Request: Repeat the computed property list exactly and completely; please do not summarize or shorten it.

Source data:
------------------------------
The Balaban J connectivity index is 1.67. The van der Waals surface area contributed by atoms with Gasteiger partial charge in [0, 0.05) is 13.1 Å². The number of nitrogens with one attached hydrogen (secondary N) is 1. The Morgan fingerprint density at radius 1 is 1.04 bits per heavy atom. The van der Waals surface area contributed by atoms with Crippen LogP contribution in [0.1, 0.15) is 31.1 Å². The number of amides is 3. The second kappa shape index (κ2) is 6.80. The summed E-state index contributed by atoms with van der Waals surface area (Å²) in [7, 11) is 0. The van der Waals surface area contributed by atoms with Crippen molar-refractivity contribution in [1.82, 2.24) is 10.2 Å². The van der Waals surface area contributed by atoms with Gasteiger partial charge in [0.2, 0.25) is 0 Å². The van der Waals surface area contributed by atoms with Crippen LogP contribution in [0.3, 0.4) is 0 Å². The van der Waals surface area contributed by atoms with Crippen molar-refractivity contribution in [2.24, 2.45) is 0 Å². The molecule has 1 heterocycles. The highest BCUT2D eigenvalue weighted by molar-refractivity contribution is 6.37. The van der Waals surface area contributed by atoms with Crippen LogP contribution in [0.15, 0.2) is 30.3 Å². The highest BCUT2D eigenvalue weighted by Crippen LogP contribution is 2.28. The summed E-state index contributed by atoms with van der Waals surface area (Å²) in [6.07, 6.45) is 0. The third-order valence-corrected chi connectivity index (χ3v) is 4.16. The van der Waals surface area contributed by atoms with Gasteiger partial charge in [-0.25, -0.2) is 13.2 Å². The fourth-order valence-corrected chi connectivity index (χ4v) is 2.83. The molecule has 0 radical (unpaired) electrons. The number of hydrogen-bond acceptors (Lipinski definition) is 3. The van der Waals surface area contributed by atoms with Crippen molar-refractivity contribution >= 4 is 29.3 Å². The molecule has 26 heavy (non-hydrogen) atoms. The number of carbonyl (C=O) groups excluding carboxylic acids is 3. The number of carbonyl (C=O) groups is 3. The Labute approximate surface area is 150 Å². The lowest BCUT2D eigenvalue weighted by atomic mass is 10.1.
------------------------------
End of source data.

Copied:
The Balaban J connectivity index is 1.67. The van der Waals surface area contributed by atoms with Gasteiger partial charge in [0, 0.05) is 13.1 Å². The number of nitrogens with one attached hydrogen (secondary N) is 1. The Morgan fingerprint density at radius 1 is 1.04 bits per heavy atom. The van der Waals surface area contributed by atoms with Crippen LogP contribution in [0.1, 0.15) is 31.1 Å². The number of amides is 3. The second kappa shape index (κ2) is 6.80. The summed E-state index contributed by atoms with van der Waals surface area (Å²) in [7, 11) is 0. The van der Waals surface area contributed by atoms with Crippen molar-refractivity contribution in [1.82, 2.24) is 10.2 Å². The van der Waals surface area contributed by atoms with Gasteiger partial charge in [0.2, 0.25) is 0 Å². The van der Waals surface area contributed by atoms with Crippen LogP contribution in [0.3, 0.4) is 0 Å². The van der Waals surface area contributed by atoms with Crippen molar-refractivity contribution in [2.24, 2.45) is 0 Å². The molecule has 1 heterocycles. The highest BCUT2D eigenvalue weighted by molar-refractivity contribution is 6.37. The van der Waals surface area contributed by atoms with Crippen LogP contribution in [0.15, 0.2) is 30.3 Å². The highest BCUT2D eigenvalue weighted by Crippen LogP contribution is 2.28. The summed E-state index contributed by atoms with van der Waals surface area (Å²) in [6.07, 6.45) is 0. The third-order valence-corrected chi connectivity index (χ3v) is 4.16. The van der Waals surface area contributed by atoms with Gasteiger partial charge in [-0.25, -0.2) is 13.2 Å². The fourth-order valence-corrected chi connectivity index (χ4v) is 2.83. The molecule has 0 radical (unpaired) electrons. The number of hydrogen-bond acceptors (Lipinski definition) is 3. The van der Waals surface area contributed by atoms with Crippen molar-refractivity contribution >= 4 is 29.3 Å². The molecule has 26 heavy (non-hydrogen) atoms. The number of carbonyl (C=O) groups excluding carboxylic acids is 3. The number of carbonyl (C=O) groups is 3. The Labute approximate surface area is 150 Å². The lowest BCUT2D eigenvalue weighted by atomic mass is 10.1.